Great Horkesley photographer's course a big hit with ex-soldiers at Colchester's Help for Heroes centre
Colchester photographic boss Janus van Helfteren has been giving up his time to help a military charity - by teaching injured soldiers how to take pictures.
Janus, who runs Van-Cols based at Great Horkesley, has been running the course at the Help for Heroes Chavasse VC recovery centre in Colchester and admits it proved an eye-opener for him too.
He said: “Emma Bromley, who used to work with us, is now helping the charity and it was suggested that we could help. They wanted to run a course in photography – anything from beginners to serious amateur level and I suggested it should be more composition and visual-based rather than technical.
“There are so many different camera types that I didn’t want to start an ‘arms war’ with kit and too much technology – I wanted it to be all about learning to enjoy photography, to shoot at their own pace and photograph what they enjoy or see.”
Janus’ class is not just young soldiers who may have been physically injured but also older ex-veterans in their late fifties and early sixties – and their wives and girlfriends.
“Some of the class are in respite care – one is an ex-paratrooper who has broken his back and is immobile and there are those suffering from Post Traumatic Stress Disorder which affects a lot of soldiers who have been in conflict zones and faced real danger.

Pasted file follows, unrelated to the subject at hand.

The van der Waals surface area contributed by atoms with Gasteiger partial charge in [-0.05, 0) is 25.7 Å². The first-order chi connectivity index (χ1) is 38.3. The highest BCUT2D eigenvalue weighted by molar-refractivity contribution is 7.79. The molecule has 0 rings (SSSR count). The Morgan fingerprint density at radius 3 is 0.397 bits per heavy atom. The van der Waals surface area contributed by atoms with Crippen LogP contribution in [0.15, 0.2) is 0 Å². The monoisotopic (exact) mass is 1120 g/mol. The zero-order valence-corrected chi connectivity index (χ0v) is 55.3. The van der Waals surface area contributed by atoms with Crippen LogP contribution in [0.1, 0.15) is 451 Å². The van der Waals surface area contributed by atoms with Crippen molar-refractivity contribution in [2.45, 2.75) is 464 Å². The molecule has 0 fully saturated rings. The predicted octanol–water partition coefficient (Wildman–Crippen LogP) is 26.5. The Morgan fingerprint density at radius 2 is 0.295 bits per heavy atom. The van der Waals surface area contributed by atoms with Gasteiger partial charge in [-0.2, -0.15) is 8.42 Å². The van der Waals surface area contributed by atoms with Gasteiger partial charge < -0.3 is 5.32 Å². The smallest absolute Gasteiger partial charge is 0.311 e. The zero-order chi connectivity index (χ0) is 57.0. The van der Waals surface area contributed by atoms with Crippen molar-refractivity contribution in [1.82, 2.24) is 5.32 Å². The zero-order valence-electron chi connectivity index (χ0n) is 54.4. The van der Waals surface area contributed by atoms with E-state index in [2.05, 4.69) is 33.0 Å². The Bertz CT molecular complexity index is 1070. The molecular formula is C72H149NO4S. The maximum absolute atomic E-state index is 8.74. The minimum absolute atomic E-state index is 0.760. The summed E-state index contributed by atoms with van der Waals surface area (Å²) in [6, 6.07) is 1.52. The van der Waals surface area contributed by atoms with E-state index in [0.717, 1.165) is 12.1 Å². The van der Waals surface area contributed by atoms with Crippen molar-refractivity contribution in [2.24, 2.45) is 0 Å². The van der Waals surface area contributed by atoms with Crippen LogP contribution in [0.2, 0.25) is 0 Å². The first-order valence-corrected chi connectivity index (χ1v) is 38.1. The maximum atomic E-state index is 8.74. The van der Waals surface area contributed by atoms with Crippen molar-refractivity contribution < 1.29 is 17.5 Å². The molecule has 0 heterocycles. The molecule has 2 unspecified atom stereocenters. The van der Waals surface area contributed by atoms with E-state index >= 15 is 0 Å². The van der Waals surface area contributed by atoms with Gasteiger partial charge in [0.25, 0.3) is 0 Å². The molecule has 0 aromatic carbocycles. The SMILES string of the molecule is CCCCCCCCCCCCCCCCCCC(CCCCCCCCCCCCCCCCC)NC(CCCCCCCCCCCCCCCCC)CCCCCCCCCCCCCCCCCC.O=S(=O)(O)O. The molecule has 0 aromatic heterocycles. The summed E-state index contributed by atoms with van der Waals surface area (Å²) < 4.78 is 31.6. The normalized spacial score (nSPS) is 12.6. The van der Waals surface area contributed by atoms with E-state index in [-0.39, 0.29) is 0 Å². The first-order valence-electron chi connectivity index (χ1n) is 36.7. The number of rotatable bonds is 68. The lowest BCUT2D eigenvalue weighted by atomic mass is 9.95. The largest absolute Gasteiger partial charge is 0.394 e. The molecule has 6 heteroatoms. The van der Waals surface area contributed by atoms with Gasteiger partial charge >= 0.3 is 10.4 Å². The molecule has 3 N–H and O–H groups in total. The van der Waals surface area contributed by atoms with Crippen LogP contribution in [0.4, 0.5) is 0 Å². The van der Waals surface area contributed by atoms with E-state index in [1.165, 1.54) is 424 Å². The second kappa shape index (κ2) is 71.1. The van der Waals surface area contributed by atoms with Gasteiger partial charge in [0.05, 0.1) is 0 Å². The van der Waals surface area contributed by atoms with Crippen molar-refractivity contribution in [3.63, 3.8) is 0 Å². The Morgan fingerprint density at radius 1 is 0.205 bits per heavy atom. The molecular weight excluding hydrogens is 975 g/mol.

“We ran day-long sessions, talked about the pictures I have taken over the years, how to avoid photographic problems and get around them, and photography in the commercial world – which is about logistics and management as well as taking images.
“The final day was at our studios in Great Horkesley where they saw how to use lighting and backdrops for portrait photography.”
Steve Morris, the health and well-being manager at the recovery centre, said: “It is the first time we have run this photography course at the centre – it was open to those within the Band of Brothers and Band of Sisters fellowship. We wanted to provide a new hobby to engage their time or a new focus to help enhance well-being.
“It was so successful some participants are even considering it as a new career move. We hope that the course will have provided participants with a good foundation to develop their photographic skills.
“This was always intended as a pilot but it’s likely that demand will be high for more courses so we hope to hold more in the future. Photography might just be that focus someone needs to help them on the road to recovery.”
Janus added: “I have found it hugely rewarding – we haven’t talked much about their injuries, what they have been through puts having a cold or headache into real perspective. And it has been great to give them homework and see the improvement in the way they view and shoot things.
“The feedback has been wonderful – one young woman said the course had changed the way she looked at things, even when she didn’t have a camera, just walking the dog for example.
“When the course was first suggested they wondered if I could advise them on how to run it – I don’t think they expected me to offer to do it for free. But why would anyone charge for such a thing? We are talking about helping people who have put their lives on the line for our country.”